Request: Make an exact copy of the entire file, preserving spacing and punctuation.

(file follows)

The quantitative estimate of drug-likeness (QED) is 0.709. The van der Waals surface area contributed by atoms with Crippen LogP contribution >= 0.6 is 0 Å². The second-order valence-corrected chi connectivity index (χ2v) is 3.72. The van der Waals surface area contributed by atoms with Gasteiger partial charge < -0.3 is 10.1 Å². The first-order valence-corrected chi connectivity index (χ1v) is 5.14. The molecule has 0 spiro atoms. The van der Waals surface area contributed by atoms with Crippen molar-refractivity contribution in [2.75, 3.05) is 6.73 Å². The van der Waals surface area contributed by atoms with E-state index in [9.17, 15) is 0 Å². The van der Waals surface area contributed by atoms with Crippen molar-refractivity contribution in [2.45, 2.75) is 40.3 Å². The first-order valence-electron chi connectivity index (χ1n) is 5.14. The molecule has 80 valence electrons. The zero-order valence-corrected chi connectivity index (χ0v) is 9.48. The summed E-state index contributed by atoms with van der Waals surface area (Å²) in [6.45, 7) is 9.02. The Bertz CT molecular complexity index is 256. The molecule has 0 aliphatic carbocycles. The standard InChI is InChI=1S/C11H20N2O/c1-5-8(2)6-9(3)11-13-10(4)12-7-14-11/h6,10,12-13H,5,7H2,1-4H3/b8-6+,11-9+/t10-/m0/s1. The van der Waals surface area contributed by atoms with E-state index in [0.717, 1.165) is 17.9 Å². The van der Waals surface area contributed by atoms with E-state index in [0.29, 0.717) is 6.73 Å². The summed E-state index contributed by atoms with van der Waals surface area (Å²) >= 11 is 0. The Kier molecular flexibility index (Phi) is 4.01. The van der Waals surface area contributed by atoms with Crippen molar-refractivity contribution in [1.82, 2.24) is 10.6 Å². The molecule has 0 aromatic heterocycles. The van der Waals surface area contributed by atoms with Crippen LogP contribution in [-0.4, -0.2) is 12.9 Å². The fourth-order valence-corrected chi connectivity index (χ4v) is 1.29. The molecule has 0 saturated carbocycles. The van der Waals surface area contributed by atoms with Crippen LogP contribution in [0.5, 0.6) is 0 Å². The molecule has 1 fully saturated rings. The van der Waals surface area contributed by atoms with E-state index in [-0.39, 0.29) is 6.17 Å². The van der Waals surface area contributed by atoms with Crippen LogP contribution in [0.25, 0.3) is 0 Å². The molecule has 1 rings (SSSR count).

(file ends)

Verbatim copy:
The quantitative estimate of drug-likeness (QED) is 0.709. The van der Waals surface area contributed by atoms with Crippen LogP contribution >= 0.6 is 0 Å². The second-order valence-corrected chi connectivity index (χ2v) is 3.72. The van der Waals surface area contributed by atoms with Gasteiger partial charge < -0.3 is 10.1 Å². The first-order valence-corrected chi connectivity index (χ1v) is 5.14. The molecule has 0 spiro atoms. The van der Waals surface area contributed by atoms with Crippen molar-refractivity contribution in [2.75, 3.05) is 6.73 Å². The van der Waals surface area contributed by atoms with E-state index in [9.17, 15) is 0 Å². The van der Waals surface area contributed by atoms with Crippen molar-refractivity contribution in [2.45, 2.75) is 40.3 Å². The first-order valence-electron chi connectivity index (χ1n) is 5.14. The molecule has 80 valence electrons. The zero-order valence-corrected chi connectivity index (χ0v) is 9.48. The summed E-state index contributed by atoms with van der Waals surface area (Å²) in [6.45, 7) is 9.02. The Bertz CT molecular complexity index is 256. The molecule has 0 aliphatic carbocycles. The standard InChI is InChI=1S/C11H20N2O/c1-5-8(2)6-9(3)11-13-10(4)12-7-14-11/h6,10,12-13H,5,7H2,1-4H3/b8-6+,11-9+/t10-/m0/s1. The van der Waals surface area contributed by atoms with E-state index in [0.717, 1.165) is 17.9 Å². The van der Waals surface area contributed by atoms with E-state index in [0.29, 0.717) is 6.73 Å². The summed E-state index contributed by atoms with van der Waals surface area (Å²) >= 11 is 0. The Kier molecular flexibility index (Phi) is 4.01. The van der Waals surface area contributed by atoms with Crippen molar-refractivity contribution in [1.82, 2.24) is 10.6 Å². The molecule has 0 aromatic heterocycles. The van der Waals surface area contributed by atoms with Crippen LogP contribution in [-0.4, -0.2) is 12.9 Å². The fourth-order valence-corrected chi connectivity index (χ4v) is 1.29. The molecule has 0 saturated carbocycles. The van der Waals surface area contributed by atoms with Crippen LogP contribution in [0.5, 0.6) is 0 Å². The molecule has 1 fully saturated rings. The van der Waals surface area contributed by atoms with E-state index in [-0.39, 0.29) is 6.17 Å². The van der Waals surface area contributed by atoms with Crippen LogP contribution in [0.25, 0.3) is 0 Å². The molecule has 1 rings (SSSR count).